Advanced Power Generation:
1 Megawatt to 1,000 Megawatts
The International Colloquium on Environmentally Preferred Advanced Power Generation (ICEPAG) is a three-day international colloquium focused on advanced distributed generation and central plant technologies. The conference will be held February 9-11, 2010, at The Westin South Coast Plaza in Costa Mesa, California, which is just minutes away from John Wayne Airport; the University of California, Irvine; and Newport Beach.
The colloquium is organized by the National Fuel Cell Research Center and the Advanced Power and Energy Program at the University of California, Irvine in collaboration with the U.S. Department of Energy; the European Union; the United Nations; the Pacific Rim Consortium on Energy, Combustion, and the Environment; and the American Society of Mechanical Engineers. It is sponsored by the U.S. Department of Energy.
The theme of ICEPAG 2010 is “Advanced Power Generation: 1 Megawatt to 1,000 Megawatts.” The conference features a plenary session followed by sessions in three tracks. Presentations address the technological, environmental, regulatory and market aspects of the featured technologies, including (1) emerging international activity, (2) development of international markets, and (3) the potential for collaboration among participating countries. The three tracks are described below.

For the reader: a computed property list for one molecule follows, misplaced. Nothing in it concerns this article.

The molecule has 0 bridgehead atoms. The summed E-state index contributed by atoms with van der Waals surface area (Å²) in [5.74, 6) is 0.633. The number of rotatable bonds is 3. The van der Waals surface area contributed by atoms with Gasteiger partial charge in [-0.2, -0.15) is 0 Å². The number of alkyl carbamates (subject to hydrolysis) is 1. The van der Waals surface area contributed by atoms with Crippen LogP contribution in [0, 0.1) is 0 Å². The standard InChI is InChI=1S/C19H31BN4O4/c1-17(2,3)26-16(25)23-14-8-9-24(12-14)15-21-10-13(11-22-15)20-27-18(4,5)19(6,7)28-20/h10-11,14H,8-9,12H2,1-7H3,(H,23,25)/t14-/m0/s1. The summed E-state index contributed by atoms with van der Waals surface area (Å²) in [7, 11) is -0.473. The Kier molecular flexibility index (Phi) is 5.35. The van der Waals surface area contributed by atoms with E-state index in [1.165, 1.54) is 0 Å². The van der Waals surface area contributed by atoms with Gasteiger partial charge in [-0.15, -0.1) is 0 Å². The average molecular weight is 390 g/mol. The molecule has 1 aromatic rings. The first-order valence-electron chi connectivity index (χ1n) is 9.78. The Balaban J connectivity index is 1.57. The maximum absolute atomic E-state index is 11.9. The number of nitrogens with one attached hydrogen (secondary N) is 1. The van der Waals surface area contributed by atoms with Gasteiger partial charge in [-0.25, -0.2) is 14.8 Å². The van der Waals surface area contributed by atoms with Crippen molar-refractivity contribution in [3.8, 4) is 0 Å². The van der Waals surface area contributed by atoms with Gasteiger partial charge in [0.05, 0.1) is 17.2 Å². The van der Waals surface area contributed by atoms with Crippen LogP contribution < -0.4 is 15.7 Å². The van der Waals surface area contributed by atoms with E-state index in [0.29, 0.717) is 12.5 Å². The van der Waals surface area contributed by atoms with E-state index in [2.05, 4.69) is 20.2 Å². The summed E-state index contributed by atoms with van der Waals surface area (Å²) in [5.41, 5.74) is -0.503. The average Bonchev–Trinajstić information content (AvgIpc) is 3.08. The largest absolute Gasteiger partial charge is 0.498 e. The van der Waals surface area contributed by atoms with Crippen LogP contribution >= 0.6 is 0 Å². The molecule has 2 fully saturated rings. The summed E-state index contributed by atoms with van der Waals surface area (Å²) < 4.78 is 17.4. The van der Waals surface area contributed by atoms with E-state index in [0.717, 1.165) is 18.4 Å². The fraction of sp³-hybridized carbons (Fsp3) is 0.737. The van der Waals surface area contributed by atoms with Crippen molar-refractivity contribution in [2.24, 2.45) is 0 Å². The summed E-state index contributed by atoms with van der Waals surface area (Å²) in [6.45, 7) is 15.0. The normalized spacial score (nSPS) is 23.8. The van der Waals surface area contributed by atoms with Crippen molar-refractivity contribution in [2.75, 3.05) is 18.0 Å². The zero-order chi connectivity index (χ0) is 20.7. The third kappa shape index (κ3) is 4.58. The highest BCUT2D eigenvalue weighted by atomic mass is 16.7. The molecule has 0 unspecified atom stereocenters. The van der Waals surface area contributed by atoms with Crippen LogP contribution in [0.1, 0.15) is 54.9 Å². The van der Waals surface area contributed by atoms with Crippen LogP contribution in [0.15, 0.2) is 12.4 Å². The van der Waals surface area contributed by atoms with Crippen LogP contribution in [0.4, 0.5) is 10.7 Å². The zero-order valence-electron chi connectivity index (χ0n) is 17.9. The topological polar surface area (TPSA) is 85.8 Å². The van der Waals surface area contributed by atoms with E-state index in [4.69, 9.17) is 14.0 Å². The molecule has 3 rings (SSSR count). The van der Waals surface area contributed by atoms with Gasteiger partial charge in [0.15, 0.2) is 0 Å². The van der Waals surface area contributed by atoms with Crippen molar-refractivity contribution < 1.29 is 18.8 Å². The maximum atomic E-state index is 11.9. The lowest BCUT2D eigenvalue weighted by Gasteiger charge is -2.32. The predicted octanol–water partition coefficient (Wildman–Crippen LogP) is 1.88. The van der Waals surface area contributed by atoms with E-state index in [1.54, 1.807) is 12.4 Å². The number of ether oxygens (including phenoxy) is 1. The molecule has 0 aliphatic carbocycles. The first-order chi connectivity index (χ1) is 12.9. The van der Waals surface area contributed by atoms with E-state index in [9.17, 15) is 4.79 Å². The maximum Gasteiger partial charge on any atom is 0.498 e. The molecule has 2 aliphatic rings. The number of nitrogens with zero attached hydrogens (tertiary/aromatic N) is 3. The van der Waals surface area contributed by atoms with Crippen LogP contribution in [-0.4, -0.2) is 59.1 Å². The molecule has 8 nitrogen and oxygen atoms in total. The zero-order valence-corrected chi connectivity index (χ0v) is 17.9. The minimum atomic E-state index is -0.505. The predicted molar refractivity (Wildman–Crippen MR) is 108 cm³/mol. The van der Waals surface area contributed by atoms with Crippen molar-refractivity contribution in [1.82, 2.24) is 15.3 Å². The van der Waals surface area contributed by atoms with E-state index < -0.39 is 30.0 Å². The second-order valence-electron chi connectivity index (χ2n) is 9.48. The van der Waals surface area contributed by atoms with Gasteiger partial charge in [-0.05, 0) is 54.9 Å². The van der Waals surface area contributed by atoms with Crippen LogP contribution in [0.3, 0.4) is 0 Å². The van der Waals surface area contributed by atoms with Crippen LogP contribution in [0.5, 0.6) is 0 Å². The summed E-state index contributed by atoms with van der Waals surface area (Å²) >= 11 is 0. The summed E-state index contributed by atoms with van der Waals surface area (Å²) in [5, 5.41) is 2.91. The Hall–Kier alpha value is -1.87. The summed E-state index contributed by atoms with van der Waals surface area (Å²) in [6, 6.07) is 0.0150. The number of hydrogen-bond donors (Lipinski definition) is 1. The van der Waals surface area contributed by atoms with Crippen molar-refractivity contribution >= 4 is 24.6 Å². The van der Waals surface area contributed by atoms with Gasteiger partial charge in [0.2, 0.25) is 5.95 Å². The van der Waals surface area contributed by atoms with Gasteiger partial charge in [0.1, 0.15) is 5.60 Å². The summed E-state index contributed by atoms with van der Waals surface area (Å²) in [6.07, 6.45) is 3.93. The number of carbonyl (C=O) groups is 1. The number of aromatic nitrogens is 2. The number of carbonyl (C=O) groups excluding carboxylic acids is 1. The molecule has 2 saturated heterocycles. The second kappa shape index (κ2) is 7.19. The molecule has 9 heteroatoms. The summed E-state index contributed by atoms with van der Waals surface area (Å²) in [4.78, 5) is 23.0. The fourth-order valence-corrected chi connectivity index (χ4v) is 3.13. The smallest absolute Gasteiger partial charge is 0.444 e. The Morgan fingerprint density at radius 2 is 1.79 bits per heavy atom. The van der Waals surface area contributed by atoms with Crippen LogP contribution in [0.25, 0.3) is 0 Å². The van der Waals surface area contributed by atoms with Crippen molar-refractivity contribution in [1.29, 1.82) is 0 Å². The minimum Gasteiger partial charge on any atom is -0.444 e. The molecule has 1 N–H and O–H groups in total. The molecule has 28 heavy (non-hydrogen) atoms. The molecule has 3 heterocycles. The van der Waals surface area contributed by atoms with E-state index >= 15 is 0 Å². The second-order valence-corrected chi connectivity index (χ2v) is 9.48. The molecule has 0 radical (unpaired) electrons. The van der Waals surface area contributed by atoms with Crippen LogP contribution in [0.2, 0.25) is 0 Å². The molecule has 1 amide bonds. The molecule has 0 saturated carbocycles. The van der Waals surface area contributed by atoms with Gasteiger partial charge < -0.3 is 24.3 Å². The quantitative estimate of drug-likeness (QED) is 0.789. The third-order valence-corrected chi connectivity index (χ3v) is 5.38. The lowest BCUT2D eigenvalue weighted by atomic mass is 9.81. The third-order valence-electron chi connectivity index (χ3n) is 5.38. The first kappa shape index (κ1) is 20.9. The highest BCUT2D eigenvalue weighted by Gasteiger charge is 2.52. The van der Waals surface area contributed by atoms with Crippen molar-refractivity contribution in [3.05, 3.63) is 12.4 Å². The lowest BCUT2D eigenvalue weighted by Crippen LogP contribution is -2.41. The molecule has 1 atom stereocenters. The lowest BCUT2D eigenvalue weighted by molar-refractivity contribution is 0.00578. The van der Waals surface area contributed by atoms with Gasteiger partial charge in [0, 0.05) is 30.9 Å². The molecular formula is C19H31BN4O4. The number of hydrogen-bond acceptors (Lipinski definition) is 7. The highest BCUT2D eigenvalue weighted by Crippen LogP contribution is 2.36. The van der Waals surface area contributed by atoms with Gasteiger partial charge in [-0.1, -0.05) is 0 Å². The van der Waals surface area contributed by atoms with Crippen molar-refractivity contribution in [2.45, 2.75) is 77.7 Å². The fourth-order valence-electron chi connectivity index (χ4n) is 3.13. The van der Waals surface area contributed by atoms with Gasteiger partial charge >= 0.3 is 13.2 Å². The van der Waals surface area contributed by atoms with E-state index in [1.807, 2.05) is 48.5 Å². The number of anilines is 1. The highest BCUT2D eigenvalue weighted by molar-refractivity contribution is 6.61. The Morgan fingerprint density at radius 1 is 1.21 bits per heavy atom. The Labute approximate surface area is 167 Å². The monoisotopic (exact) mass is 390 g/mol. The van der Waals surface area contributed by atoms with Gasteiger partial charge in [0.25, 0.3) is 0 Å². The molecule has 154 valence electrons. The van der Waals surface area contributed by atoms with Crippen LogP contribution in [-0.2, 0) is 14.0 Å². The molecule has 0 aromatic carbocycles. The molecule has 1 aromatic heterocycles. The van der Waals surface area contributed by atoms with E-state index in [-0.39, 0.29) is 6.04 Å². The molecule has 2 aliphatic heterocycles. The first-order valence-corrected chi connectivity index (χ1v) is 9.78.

Track 1: DISTRIBUTED GENERATION TECHNOLOGIES (1 Megawatt to 50 Megawatts)
This track addresses (1) the existing and emerging technologies for distributed generation (DG) at the site of use including system performance, facility integration, waste-heat recovery, and control; (2) grid connectivity and ramifications; and (3) the implications of electricity as a fuel for vehicles. The track emphasis is directed to the reduction of greenhouse gas emissions, criteria pollutant emissions, and urban air quality impacts; the co-generation of transportation fuels; and case studies that address the economics of deployment.
Track 2: CENTRAL PLANT TECHNOLOGIES (100 to 1,000 Megawatts) and CCS
This track addresses the existing and emerging technologies for central plants and carbon capture and sequestration including (1) system concepts, system performance, carbon mitigation, and control; (2) the challenges, opportunities, and ramifications associated with large renewable deployment; and (3) grid integration and security. The track emphasis is directed to the reduction of greenhouse gas emissions, criteria pollutant emissions, and urban air quality impacts, the co-generation of transportation fuels, and case studies that address the economics of deployment.
Track 3: RENEWABLE TECHNOLOGIES and GRID RAMIFICATIONS
This track addresses the existing and emerging technologies for renewable technologies and energy storage at both the scales of distributed and central power generation, and the ramifications on managing and controlling the grid with a high percentage deployment of renewable resources.
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An optional tutorial ― the FUEL CELL/GAS TURBINE HYBRID SHORT COURSE ― will be held the afternoon of Monday, February 8, 2010, at the National Fuel Cell Research Center at the University of California, Irvine. The tutorial provides essential background on the fundamentals, design, deployment, history, and operating characteristics of hybrid fuel cell systems.